Thursday, November 12, 2009
As pretty as they are, I don't do tablescapes. I tried, I really did, but events and family conspired against me. One time I cut some gorgeous fall flowers and greenery and put them in a big vase in the center of the table. During dinner, someone found a bug, or two, maybe three. I told them the bugs were natural, but they didn't buy it. The kids wouldn't eat anything on the table after they saw bugs. I didn't really feel like eating either, but I faked it.
Next time, I put a bunch of candles in the center of the table. Long, beautiful tapers in holders of varying heights. I turned out the lights and it was gorgeous. Then, a candle fell over, or maybe it was knocked over when someone passed a bowl of food in the dark. In any case, it caused a chain reaction and several candles fell. There was a little screaming, chairs turned over, possibly some unpleasant words were spoken. I don't know why there was so much fuss, most of the candles went out when they hit the gravy. No one would eat the gravy after that. Oh sure, they'll eat birthday cake with candle wax on it, but not gravy.
After that, I took the safe but boring route with glass and ceramic objects, and the masses complained they took up too much room. Our table was small at that time. Then the truth came out. My mother-in-law doesn't like anything fancy. She uses paper plates or Corelle even at Christmas, and she thinks it is silly to dress up for holiday dinners. Seems she passed on those exasperating beliefs to Hubby and he in turn openly ridiculed my efforts so our girls picked up the idea that decorating the dinner table was pretentious.
So I gave up, and let food be our centerpieces. My china is Noritake Reverie, which we got as wedding gifts. I've probably used it five times in thirty-four years even though I keep telling myself it is to be used, not just displayed. Actually, it's not even displayed right now because I don't have a china cabinet. It's hidden in a cabinet in the kitchen, one of those bottom cabinets that are so hard to get to. I made the mistake of looking for a few more pieces on ebay and replacements.com; after seeing the cost I was apprehensive of using it. In fact, I bought some Corelle in a similar style for the kids' table and told them it was china. I thought about having the adults use plastic knives so they wouldn't scratch the plates, or casseroles that don't need a knife, but what is Thanksgiving without turkey? I bought the stainless (yes, stainless, I don't polish silver) a few years ago, Wallace Continental Bead, so I wanted to use it too. It did freak me out when a relative sawed on his soft-as-jello (well almost) turkey with his butter knife until it ground into the plate. It was bound to happen sooner or later, and this year he either gets the same plate or sits at the children's table - by himself. Maybe I'll serve the turkey precut into bite-sized pieces this year.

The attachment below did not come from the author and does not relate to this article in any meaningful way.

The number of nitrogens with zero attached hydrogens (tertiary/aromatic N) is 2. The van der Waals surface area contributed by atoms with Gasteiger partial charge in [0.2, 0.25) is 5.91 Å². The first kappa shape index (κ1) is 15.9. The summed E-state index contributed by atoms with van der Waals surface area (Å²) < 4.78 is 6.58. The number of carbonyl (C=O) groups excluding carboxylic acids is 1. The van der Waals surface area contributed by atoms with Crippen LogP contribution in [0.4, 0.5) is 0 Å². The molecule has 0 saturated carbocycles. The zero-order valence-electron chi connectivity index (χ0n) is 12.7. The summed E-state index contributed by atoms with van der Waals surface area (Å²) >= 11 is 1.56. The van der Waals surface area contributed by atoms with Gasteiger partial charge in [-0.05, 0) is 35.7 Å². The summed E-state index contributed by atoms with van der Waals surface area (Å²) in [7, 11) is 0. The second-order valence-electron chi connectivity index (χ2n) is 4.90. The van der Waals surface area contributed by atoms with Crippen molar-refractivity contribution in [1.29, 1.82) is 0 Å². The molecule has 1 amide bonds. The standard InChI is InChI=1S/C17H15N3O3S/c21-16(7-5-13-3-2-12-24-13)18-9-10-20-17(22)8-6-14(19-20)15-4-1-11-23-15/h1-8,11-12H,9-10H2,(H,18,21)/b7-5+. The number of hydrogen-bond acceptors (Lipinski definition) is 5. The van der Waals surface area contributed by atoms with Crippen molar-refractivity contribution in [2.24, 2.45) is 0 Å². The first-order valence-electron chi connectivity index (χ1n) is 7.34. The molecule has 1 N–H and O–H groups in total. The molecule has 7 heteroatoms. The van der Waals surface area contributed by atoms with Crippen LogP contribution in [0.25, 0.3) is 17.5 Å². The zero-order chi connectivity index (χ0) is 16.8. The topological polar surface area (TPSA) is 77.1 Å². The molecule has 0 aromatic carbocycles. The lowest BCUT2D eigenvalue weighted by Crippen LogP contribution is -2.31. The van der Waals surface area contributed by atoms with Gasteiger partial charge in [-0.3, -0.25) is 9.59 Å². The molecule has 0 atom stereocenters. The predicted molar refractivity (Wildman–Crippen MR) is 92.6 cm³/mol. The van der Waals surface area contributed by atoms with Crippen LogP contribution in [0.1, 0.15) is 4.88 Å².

Anyway, I am posting this table setting so my daughters can see the Gramercy goblets I bought for my birthday. I guess technically they are from my mother or mother-in-law since they gave me money for my birthday. I was really pleased to find these lead crystal goblets because they are thick enough to use without fear of breaking and big enough to hold a good amount of tea or water. My other crystal is paper thin and I have already had a casualty when two relatives clicked their glasses together in a mock toast. And these were inexpensive so I won't freak out if one breaks. I might even use them at the children's table.
Now if you want to see some lovely tablescapes, go visit Susan at Between Naps on the Porch for her Tablescape Thursday. I am not participating in it because I think my simple display is sadly lacking in the frou-frou-edness necessary to impress those who like to look at such things.
Until next time, may you have blessings and non-violent centerpieces,